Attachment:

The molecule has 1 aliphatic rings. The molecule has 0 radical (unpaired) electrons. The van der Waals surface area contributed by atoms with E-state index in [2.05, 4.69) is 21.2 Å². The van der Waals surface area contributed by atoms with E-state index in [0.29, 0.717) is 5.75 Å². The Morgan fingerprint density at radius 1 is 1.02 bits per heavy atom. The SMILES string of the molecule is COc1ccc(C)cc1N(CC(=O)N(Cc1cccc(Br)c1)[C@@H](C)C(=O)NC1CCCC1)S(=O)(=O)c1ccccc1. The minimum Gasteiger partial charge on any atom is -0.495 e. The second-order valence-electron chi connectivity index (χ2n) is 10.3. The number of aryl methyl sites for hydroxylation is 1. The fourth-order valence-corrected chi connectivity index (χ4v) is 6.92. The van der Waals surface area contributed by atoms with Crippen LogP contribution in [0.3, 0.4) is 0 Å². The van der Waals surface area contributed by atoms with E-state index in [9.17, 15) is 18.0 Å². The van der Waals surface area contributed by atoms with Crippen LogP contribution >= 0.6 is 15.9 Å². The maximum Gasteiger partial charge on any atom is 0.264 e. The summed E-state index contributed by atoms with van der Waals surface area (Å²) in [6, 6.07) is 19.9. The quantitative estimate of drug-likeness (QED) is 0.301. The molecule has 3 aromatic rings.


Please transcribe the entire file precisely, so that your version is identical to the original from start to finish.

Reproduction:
The molecule has 1 aliphatic rings. The molecule has 0 radical (unpaired) electrons. The van der Waals surface area contributed by atoms with E-state index in [2.05, 4.69) is 21.2 Å². The van der Waals surface area contributed by atoms with E-state index in [0.29, 0.717) is 5.75 Å². The Morgan fingerprint density at radius 1 is 1.02 bits per heavy atom. The SMILES string of the molecule is COc1ccc(C)cc1N(CC(=O)N(Cc1cccc(Br)c1)[C@@H](C)C(=O)NC1CCCC1)S(=O)(=O)c1ccccc1. The minimum Gasteiger partial charge on any atom is -0.495 e. The second-order valence-electron chi connectivity index (χ2n) is 10.3. The number of aryl methyl sites for hydroxylation is 1. The fourth-order valence-corrected chi connectivity index (χ4v) is 6.92. The van der Waals surface area contributed by atoms with Crippen LogP contribution in [0.3, 0.4) is 0 Å². The van der Waals surface area contributed by atoms with E-state index in [9.17, 15) is 18.0 Å². The van der Waals surface area contributed by atoms with Crippen LogP contribution >= 0.6 is 15.9 Å². The maximum Gasteiger partial charge on any atom is 0.264 e. The summed E-state index contributed by atoms with van der Waals surface area (Å²) in [6, 6.07) is 19.9. The quantitative estimate of drug-likeness (QED) is 0.301. The molecule has 3 aromatic rings.